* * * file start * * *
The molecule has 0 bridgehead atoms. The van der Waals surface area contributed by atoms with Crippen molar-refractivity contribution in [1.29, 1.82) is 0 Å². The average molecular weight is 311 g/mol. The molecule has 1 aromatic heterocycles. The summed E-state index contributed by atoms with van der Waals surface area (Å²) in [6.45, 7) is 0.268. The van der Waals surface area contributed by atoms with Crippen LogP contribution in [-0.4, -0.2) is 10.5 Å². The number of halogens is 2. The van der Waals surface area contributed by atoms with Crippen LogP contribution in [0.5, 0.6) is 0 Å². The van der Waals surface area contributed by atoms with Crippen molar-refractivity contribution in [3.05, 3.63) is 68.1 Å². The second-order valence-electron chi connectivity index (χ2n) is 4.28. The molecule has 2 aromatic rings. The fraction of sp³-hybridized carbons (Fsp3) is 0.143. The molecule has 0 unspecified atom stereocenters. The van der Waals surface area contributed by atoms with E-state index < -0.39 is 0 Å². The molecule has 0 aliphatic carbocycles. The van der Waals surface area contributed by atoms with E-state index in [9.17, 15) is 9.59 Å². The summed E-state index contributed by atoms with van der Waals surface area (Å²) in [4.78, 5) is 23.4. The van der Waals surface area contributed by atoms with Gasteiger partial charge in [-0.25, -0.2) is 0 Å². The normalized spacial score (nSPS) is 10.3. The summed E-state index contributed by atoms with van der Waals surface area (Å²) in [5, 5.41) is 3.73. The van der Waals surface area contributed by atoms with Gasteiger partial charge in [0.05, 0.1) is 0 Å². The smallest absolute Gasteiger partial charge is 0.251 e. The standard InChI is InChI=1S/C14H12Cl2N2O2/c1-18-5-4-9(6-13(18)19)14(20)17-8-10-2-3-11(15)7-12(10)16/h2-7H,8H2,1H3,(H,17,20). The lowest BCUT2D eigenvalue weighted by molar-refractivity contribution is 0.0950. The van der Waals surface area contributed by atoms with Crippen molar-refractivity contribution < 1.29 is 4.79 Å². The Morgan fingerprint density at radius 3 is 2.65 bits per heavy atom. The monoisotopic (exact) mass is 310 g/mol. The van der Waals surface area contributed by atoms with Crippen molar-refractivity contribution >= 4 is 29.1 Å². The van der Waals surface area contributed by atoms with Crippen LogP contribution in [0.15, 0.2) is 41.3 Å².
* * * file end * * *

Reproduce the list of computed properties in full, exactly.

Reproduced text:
The molecule has 0 bridgehead atoms. The van der Waals surface area contributed by atoms with Crippen molar-refractivity contribution in [1.29, 1.82) is 0 Å². The average molecular weight is 311 g/mol. The molecule has 1 aromatic heterocycles. The summed E-state index contributed by atoms with van der Waals surface area (Å²) in [6.45, 7) is 0.268. The van der Waals surface area contributed by atoms with Crippen LogP contribution in [-0.4, -0.2) is 10.5 Å². The number of halogens is 2. The van der Waals surface area contributed by atoms with Crippen LogP contribution in [0.5, 0.6) is 0 Å². The van der Waals surface area contributed by atoms with Crippen molar-refractivity contribution in [3.05, 3.63) is 68.1 Å². The second-order valence-electron chi connectivity index (χ2n) is 4.28. The molecule has 2 aromatic rings. The fraction of sp³-hybridized carbons (Fsp3) is 0.143. The molecule has 0 unspecified atom stereocenters. The van der Waals surface area contributed by atoms with E-state index < -0.39 is 0 Å². The molecule has 0 aliphatic carbocycles. The van der Waals surface area contributed by atoms with E-state index in [9.17, 15) is 9.59 Å². The summed E-state index contributed by atoms with van der Waals surface area (Å²) in [4.78, 5) is 23.4. The van der Waals surface area contributed by atoms with Gasteiger partial charge in [-0.25, -0.2) is 0 Å². The normalized spacial score (nSPS) is 10.3. The summed E-state index contributed by atoms with van der Waals surface area (Å²) in [5, 5.41) is 3.73. The van der Waals surface area contributed by atoms with Gasteiger partial charge in [0.05, 0.1) is 0 Å². The smallest absolute Gasteiger partial charge is 0.251 e. The standard InChI is InChI=1S/C14H12Cl2N2O2/c1-18-5-4-9(6-13(18)19)14(20)17-8-10-2-3-11(15)7-12(10)16/h2-7H,8H2,1H3,(H,17,20). The lowest BCUT2D eigenvalue weighted by molar-refractivity contribution is 0.0950. The van der Waals surface area contributed by atoms with Crippen molar-refractivity contribution < 1.29 is 4.79 Å². The Morgan fingerprint density at radius 3 is 2.65 bits per heavy atom. The monoisotopic (exact) mass is 310 g/mol. The van der Waals surface area contributed by atoms with Crippen molar-refractivity contribution >= 4 is 29.1 Å². The van der Waals surface area contributed by atoms with Crippen LogP contribution in [0.15, 0.2) is 41.3 Å².